Gov. Paul LePage last summer blamed the state’s failure to regain certification for Riverview Psychiatric Hospital on the U.S. government. Speaking to Maine Public Broadcasting, the governor said federal standards were too restrictive and a poor fit for Maine. The state, he said, should “just go at it alone and not take the federal money” that makes up roughly two-thirds of Riverview’s budget.

Despite the governor’s rhetoric, however, officials at Riverview and the Department of Health and Human Services have been working all along to regain federal certification and the $20 million annually that comes with it. LePage appears to have come around now, as his two-year budget proposal presupposes the federal funding, while also adding $2.7 million in state money for Riverview.

The governor’s proposal is a strong, substantive step in addressing the problems at Riverview. After years of insufficient staffing and training, the additional funding will help make Riverview a safer, more therapeutic hospital, and remove any excuses for not regaining the federal government’s OK.


That should be welcome news to the Riverview staff members who testified in front of a legislative budget panel earlier this month. The employees said the hospital has failed to respond to an increase in the number of difficult and dangerous patients in recent years, resulting in high turnover and unsafe conditions, a point of view supported by a series of investigations and reviews completed by outside parties.

In 2014, staff union representatives told the panel, 199 staff injuries were reported, including 103 to mental health workers. At the time of the hearing, 11 mental health workers and two nurses were out of work because of injuries.

Making matters worse, employees were forced to work more than 18,000 hours of mandatory overtime last year as the hospital shuffled to fill shifts. This increasingly put employees, particularly new ones, in contact with unfamiliar patients, many of whom have challenging behaviors and require specific, delicate handling.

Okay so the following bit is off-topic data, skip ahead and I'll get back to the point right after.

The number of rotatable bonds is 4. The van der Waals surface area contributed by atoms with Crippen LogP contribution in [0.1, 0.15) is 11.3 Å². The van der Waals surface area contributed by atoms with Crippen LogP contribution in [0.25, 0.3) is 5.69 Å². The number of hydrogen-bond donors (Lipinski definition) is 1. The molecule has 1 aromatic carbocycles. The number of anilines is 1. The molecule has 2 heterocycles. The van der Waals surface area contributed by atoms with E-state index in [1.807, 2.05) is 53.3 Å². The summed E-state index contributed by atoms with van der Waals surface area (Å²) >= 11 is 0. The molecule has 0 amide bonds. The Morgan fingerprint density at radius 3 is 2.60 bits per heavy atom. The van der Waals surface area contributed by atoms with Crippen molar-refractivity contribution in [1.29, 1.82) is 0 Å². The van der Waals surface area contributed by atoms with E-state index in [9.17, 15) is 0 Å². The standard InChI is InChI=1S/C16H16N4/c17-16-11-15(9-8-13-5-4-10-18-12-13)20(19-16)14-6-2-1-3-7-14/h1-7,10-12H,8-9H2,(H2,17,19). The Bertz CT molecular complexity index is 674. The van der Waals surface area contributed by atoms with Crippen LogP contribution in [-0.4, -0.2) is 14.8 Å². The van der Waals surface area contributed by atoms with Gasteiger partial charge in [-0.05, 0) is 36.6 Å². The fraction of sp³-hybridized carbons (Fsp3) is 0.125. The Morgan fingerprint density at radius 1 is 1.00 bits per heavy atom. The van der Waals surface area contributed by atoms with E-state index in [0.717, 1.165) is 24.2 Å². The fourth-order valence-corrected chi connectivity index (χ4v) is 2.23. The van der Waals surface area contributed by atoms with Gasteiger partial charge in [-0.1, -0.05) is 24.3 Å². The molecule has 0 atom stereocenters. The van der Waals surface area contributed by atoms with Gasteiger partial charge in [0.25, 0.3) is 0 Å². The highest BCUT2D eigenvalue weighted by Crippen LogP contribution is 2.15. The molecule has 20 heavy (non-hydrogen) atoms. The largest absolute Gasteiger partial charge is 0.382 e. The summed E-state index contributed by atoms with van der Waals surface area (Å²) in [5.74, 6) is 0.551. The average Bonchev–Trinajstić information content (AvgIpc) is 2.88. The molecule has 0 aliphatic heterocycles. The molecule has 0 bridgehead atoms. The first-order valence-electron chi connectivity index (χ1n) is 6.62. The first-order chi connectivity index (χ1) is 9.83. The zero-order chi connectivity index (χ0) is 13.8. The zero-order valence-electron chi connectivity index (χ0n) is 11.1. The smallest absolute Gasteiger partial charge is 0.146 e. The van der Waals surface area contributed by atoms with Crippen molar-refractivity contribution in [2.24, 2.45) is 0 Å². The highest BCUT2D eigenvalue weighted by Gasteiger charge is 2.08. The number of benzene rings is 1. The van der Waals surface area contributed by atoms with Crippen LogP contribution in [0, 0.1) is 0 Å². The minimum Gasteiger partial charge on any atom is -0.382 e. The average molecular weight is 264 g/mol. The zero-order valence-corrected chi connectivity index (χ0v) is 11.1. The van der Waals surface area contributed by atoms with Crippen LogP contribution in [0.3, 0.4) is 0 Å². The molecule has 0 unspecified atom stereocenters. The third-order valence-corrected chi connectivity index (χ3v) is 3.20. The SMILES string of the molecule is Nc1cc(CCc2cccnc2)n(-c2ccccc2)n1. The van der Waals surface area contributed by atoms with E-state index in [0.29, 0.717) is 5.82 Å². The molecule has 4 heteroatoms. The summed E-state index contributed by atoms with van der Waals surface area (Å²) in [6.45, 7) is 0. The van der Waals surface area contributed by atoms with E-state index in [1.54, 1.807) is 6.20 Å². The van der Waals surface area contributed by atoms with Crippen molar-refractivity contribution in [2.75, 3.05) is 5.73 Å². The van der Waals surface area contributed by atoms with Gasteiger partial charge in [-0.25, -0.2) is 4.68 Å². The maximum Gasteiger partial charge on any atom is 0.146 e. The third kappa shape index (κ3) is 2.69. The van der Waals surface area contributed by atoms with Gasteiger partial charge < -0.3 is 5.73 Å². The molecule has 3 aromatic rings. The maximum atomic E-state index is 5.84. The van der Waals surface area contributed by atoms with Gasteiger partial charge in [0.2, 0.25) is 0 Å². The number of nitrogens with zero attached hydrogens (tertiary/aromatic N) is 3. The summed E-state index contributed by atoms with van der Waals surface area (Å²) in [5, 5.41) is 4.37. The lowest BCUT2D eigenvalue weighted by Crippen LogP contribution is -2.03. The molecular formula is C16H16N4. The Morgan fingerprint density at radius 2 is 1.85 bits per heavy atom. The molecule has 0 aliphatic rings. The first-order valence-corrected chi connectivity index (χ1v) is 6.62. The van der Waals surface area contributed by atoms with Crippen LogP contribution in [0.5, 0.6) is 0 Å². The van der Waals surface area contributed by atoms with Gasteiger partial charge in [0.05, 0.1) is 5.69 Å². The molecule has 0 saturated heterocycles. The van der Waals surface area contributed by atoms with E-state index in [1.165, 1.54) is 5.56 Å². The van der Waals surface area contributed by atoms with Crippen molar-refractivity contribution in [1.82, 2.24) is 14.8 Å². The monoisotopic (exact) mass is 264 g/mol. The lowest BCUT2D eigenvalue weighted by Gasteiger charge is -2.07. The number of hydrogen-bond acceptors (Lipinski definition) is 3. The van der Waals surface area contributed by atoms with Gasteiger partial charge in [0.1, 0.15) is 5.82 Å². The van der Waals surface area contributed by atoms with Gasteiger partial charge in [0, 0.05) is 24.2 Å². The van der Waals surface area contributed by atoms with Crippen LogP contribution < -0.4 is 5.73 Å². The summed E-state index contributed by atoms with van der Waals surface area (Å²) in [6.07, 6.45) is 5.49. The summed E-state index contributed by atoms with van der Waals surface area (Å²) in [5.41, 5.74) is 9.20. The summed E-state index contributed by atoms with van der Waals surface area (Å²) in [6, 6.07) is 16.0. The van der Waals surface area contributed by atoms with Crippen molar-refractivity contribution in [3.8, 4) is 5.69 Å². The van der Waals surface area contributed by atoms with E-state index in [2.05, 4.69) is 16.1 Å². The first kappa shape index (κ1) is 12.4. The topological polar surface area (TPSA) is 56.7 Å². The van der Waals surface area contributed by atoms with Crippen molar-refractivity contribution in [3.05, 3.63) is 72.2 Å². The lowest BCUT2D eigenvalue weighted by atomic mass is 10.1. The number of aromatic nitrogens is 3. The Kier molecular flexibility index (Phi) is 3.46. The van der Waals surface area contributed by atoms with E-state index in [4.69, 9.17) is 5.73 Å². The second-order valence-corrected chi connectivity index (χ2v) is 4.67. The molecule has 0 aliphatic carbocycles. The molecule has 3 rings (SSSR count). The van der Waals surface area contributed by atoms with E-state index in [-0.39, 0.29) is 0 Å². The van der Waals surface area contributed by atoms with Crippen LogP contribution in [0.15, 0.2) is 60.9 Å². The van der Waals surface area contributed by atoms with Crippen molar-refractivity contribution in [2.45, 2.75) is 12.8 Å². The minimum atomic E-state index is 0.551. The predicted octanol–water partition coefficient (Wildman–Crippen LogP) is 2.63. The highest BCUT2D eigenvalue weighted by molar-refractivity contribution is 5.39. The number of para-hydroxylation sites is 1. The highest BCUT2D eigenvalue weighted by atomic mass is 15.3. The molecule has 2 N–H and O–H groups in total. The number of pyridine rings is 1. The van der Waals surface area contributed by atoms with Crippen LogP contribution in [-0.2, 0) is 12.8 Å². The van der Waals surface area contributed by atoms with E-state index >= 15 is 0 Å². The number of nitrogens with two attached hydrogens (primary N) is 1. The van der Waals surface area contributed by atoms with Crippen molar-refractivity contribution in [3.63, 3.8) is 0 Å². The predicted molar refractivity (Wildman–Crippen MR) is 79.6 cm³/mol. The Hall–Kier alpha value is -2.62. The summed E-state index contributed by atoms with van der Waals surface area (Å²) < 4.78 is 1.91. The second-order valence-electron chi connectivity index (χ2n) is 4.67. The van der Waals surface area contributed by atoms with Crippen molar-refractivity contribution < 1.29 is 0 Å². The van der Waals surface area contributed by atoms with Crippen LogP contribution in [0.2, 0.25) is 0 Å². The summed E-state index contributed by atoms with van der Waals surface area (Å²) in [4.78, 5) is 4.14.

That scenario raises the likelihood that a crisis will be created or exacerbated, making an atmosphere that is difficult by nature even more so.

“The extreme number of overtime and mandated hours shows how understaffed we are, and this leads to an unsafe workplace and an unsafe environment for our patients,” said one of the employees.

The governor’s budget proposal addresses that understaffing. It would pay for several additional mental health workers, more than a half-dozen nurses, and 12 acuity specialists, or mental health professionals who are trained to deal with agitated or violent patients.


If the right people are hired, the extra personnel should address many of the charges levied at Riverview. But it likely won’t relieve the pressures on the hospital caused by a relative handful of the most difficult and dangerous patients, where civil patients comingle with patients ordered there by the court system after committing crimes.

Their behaviors, at the very least, create tension and cause disruption. At worst, they cause harm to themselves, staff members and other patients.

These patients often are shuffled back and forth between the hospital and jail. Indeed, a Kennebec County grand jury in January indicted three Riverview patients, two for attacking employees and one for a rampage that caused more than $4,000 worth of damage at the hospital. The latter patient was given a suspended sentence and returned to Riverview.

If the state is going to solidify operations at Riverview, it must address the question of what to do with the most difficult patients.

In almost all cases, jail is not the answer. Neither, in most cases, is the new mental health unit at Maine State Prison, which does not offer the necessary level of treatment.

The best option may be to create a setting for a small number of difficult patients that is more secure than Riverview but similarly focused on treatment. Such a facility is the topic of L.D. 440, now before the Legislature’s Committee on Criminal Justice and Public Safety.

The bill will give lawmakers the opportunity to address what is, after staffing levels, the most pressing issue facing Riverview. More bodies is the right first step, but more room may be just behind it.

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